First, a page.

Business Today

Dean of Dynamism

The deputy dean of ISB says nurturing a project from scratch excites her.
Anilesh S. Mahajan | Print Edition: Sep 15, 2013
Savita Mahajan, Deputy Dean, ISB
Savita Mahajan, Deputy Dean, ISB Photo: Vivan Mehra/

It isn't easy to find the Indian School of Business (ISB) campus in Mohali which opened less than two years ago. Tucked away in a corner of this city  near Chandigarh, it isn't as well-known as its counterpart in Hyderabad. But perhaps not for long. Sukhbir Singh Badal, Deputy Chief Minister of Punjab, says this campus will soon be a Mohali landmark.

His confidence isn't misplaced. Another person convinced about Badal's vision is Savita Mahajan, Deputy Dean of ISB and former CEO of the Mohali campus. And she should know. She's the one who made the Mohali ISB one of the country's leading management schools.  "It was a challenging job. More than the construction of a world class campus, we had to meet the aspirations of the students," says Mahajan. "They were apprehensive, and asked if they could be shifted to the Hyderabad campus. I am happy that from the first year placements from the Mohali campus were better than Hyderabad."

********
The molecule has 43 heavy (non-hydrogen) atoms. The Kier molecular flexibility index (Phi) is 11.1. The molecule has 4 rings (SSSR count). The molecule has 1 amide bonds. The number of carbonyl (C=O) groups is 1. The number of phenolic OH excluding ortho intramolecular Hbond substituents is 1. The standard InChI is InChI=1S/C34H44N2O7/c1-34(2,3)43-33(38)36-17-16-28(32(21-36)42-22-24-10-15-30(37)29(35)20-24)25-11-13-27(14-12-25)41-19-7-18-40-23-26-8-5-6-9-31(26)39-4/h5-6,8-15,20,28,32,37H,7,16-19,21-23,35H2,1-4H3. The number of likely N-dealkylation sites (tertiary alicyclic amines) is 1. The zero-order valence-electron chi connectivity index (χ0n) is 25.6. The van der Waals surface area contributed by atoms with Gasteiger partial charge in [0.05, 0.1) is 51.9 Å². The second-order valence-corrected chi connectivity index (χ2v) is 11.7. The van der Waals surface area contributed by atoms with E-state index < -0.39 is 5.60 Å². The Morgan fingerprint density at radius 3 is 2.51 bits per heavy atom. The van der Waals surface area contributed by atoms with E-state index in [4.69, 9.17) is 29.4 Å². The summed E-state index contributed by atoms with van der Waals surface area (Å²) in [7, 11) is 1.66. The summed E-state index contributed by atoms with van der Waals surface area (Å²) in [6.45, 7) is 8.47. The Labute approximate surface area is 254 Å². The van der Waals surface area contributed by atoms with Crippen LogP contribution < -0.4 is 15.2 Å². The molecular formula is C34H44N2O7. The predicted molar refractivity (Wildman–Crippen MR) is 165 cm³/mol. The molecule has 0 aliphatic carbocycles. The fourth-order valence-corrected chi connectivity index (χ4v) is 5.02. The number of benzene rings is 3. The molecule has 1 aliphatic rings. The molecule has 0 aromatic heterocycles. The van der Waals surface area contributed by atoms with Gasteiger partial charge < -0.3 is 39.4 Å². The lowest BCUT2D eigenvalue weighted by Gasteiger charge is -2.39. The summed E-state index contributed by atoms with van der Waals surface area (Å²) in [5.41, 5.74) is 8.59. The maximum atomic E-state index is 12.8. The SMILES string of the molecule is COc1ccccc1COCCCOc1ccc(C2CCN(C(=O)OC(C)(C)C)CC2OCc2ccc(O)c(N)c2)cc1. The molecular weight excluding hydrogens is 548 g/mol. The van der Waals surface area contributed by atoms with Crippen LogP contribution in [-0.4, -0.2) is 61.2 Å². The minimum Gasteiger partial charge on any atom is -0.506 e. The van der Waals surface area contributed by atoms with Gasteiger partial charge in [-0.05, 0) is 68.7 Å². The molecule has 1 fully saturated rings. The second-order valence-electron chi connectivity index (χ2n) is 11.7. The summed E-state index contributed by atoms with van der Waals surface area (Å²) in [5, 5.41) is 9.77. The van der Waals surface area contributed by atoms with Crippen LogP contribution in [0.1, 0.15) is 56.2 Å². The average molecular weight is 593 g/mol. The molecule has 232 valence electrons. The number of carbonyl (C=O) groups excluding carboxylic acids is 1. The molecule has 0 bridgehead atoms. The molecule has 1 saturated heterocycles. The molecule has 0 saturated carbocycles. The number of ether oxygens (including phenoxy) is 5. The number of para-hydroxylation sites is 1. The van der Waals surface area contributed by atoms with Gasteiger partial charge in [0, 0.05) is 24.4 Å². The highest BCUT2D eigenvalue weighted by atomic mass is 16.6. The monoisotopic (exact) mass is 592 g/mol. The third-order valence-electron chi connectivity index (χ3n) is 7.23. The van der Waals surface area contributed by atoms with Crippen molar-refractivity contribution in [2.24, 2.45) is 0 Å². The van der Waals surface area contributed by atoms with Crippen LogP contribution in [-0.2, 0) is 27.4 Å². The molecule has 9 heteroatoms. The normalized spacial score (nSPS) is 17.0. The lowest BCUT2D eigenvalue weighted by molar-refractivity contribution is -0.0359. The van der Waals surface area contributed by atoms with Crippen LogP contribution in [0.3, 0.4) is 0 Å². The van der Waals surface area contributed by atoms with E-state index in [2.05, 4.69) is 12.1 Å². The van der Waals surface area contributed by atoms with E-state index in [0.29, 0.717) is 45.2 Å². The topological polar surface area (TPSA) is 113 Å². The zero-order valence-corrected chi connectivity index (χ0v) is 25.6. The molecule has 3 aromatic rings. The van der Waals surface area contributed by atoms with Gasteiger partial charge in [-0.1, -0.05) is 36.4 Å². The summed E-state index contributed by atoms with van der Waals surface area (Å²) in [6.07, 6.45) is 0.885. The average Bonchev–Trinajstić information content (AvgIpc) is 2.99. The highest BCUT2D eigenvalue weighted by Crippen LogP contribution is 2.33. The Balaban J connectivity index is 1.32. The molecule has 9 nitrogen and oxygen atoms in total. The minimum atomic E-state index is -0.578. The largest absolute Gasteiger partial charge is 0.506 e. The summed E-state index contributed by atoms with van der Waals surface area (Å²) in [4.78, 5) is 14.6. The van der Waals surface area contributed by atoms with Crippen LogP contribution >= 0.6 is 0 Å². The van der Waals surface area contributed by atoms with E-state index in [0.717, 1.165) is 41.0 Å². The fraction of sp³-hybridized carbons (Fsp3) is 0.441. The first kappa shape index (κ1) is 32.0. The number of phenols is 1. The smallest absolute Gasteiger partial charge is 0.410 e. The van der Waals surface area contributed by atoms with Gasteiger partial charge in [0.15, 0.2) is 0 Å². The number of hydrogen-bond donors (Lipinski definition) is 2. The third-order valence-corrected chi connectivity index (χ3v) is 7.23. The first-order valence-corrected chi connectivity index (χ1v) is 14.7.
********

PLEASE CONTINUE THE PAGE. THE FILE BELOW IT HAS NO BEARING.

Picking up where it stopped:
It is not a myth. Growth opportunities for women are still determined by men. It is changing, but slowly.

Mahajan, 54, says nurturing a project from scratch excites her and this is what she has done all her life. An IIM Ahmedabad graduate, she began her career with Maruti Udyog at a time when the company was still small and looking for a joint venture partner. "I find it is easier to learn good things in smaller organisations. Right from sending and receiving fax messages to the Japanese (Suzuki Motors), I remained part of corporate strategy development," she says.  "When you see your seed growing into a fruit-bearing tree, it gives you immense pleasure and a kick."

Mahajan, 54, has been associated with the Mohali ISB since work on it started in 2001. She was roped in for the job because of her expertise in strategy and organisation development during earlier stints with Bharat Technologies, Karvy Consultants and Intergraph India. She was part of the negotiations with the state government on starting the business school. "Since I could speak Punjabi, it helped me to get my work done," she says. "Initially, people tried to take me for granted, but soon they realised I am a no-nonsense lady, and things fell in place. I am sure things are on right track here."

She feels being a woman has not been a stumbling block. "I always believe and also tell female executives, you know you are good, your boss also knows  you are good. But in his mind he might think you have other constraints," she says. "If one is convinced, one must take things head-on. In my case it worked." 

Her former boss agrees. Maruti Suzuki Chairman R.C. Bhargava remembers her as "very bright, very professional".  He says: "She was very thorough in whatever she did and was quick to understand what was needed to be done. I did not need to repeat things for her to understand what I wanted."

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